The soldier — not the hippie — defined a generation

BIG RUN — If you think Woodstock defined a generation, think again, according to Marine Capt. James H. Hales Jr. (Ret.), who was the guest speaker during VFW Post 9044’s annual Veterans’ Day observance Thursday.

Hales said Woodstock was a division — not a definition — of a generation. While young people were singing, swaying, using illicit drugs and making love in the rolling hills of New York State, the same day,
“Other young people were serving their nation, consistent with loyalty, humanity and honor” in Vietnam.

These days, if you place people from the two different groups — those at Woodstock and those in Vietnam — in the same room to discuss the events of 1967 and 1968, “You’ll see the walls get built, a clash of ideals, ideologies, lives, philosophies and life experiences,” Hales said.

“Don’t tell me that Woodstock defined a generation,” he said. “They are my generation, and were as any that came before them.”

Hales — a past state commander of the American Legion — also said according to actor, writer and political commentator Ben Stein, the real stars in a society obsessed with celebrities are U.S. soldiers protecting America’s freedom to be obsessed with celebrities.

Hales said U.S. President Calvin Coolidge — “called Silent Cal, because he didn’t have much to say,” he said — was not silent but profound in saying, “A nation which forgets its defenders will itself be forgotten.”

Hales said while Americans must support the families of the fallen, they should also support the families of those who are still out there fighting.

“True appreciation is expressed through deeds, not words,” Hales said, while a simple “thank-you” to someone who has served should not be underestimated, either.

He said there are 23 million Americans who have earned the title “veteran,” and that includes those still serving. He also said special attention should be paid to the needs of female veterans, including health and social issues.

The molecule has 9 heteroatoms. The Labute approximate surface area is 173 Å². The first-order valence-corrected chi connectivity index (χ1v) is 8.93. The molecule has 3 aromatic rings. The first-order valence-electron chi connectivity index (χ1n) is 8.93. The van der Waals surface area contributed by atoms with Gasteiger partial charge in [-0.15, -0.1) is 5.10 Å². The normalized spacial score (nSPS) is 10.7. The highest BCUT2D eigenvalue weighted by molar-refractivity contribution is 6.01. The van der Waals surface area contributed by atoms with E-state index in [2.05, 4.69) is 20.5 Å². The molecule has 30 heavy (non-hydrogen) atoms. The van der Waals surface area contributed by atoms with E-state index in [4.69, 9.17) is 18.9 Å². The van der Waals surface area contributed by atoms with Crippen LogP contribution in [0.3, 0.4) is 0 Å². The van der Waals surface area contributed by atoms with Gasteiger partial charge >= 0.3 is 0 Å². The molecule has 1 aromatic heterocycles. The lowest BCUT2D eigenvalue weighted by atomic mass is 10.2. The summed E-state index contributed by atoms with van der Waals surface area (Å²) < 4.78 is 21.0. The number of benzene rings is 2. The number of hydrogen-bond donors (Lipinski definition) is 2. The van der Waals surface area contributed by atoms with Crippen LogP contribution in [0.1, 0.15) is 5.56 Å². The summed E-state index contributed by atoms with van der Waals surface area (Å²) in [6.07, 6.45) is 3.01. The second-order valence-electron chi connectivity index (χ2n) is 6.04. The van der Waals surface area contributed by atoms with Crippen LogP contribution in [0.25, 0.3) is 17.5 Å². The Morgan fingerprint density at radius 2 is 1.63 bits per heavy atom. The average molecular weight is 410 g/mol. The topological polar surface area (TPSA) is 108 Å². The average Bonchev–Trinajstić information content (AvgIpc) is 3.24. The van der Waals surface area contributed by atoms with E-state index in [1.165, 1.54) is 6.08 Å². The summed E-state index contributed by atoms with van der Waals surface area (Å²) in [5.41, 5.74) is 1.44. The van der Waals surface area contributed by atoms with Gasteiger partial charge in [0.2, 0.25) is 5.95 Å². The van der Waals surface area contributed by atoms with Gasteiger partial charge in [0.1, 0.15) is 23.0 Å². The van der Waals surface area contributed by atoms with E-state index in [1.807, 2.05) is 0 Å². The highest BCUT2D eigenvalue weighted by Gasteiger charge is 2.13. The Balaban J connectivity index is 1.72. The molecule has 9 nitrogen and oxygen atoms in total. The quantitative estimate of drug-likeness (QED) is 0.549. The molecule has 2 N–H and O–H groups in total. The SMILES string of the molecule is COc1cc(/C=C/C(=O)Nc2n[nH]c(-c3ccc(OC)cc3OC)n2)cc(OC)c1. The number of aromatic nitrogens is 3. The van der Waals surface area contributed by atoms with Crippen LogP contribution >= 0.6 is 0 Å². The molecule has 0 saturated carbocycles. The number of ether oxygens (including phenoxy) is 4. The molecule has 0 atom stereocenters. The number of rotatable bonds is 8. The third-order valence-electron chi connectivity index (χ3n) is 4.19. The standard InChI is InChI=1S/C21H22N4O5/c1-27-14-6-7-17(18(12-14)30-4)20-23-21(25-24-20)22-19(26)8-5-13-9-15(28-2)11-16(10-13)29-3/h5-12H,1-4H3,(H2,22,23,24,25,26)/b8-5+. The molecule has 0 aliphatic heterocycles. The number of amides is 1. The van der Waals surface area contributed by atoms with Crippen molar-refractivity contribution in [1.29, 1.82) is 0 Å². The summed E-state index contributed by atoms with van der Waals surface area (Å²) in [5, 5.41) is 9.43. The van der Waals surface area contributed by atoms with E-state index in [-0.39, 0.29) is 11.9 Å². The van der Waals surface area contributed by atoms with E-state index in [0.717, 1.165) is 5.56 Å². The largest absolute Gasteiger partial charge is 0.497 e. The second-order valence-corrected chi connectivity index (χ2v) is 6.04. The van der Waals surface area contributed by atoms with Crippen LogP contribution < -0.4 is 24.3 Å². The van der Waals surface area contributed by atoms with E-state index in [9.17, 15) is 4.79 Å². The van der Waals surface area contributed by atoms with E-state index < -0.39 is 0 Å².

“There are 1.2 million women veterans, and they deserve our support,” Hales said.

He also addressed issues of homelessness among veterans. Of the entire homeless population in the United States, 23 percent are veterans, and 89 percent of homeless veterans were discharged from their respective service branches honorably.

Of homeless veterans, 47 percent are veterans of Vietnam, Hales said.

In spite of the sacrifices they have made, an overwhelming majority of veterans are proud that they served, he said.

In closing, Hales quoted 19th century British philosopher John Stuart Mill: “War is an ugly thing, but not the ugliest of things. The decayed and degraded state of moral and patriotic feeling which thinks that nothing is worth war is much worse.”

Post 9044 Commander Jim Pallone said Veterans’ Day observances are keeping in stride with words Abraham Lincoln said in his second inaugural speech: “To care for him who shall have borne the battle and for his widow, and his orphan.”

He said veterans are everyday people who have served in extraordinary ways, and have made sacrifices beyond duty’s call.

The post also recognized two local students for successful essay they submitted through the post.

Keaton Mohney, a junior, took first place for her audio essay, “Does My Generation Have a Role in America’s Future,” while her sister, Kaston Mohney, took first in the Patriot’s Pen Contest with “Does Patriotism Still Matter.”

The girls — the daughter of Keith and Barb Mohney — each received $100 U.S. Savings Bonds, and their essays move forward to the district level.

The master of ceremonies Thursday was Big Run Mayor Joseph Buterbaugh, while Nick Voris, Milea Schall, Barb Stookey Keller, Cindy Reynolds and Rich Keller offered musical selections.

Jena Pallone and Merica Pallone also offered readings, while the Big Run Boy Scouts and the Jefferson County Veterans’ Honor Guard presented and retired the colors.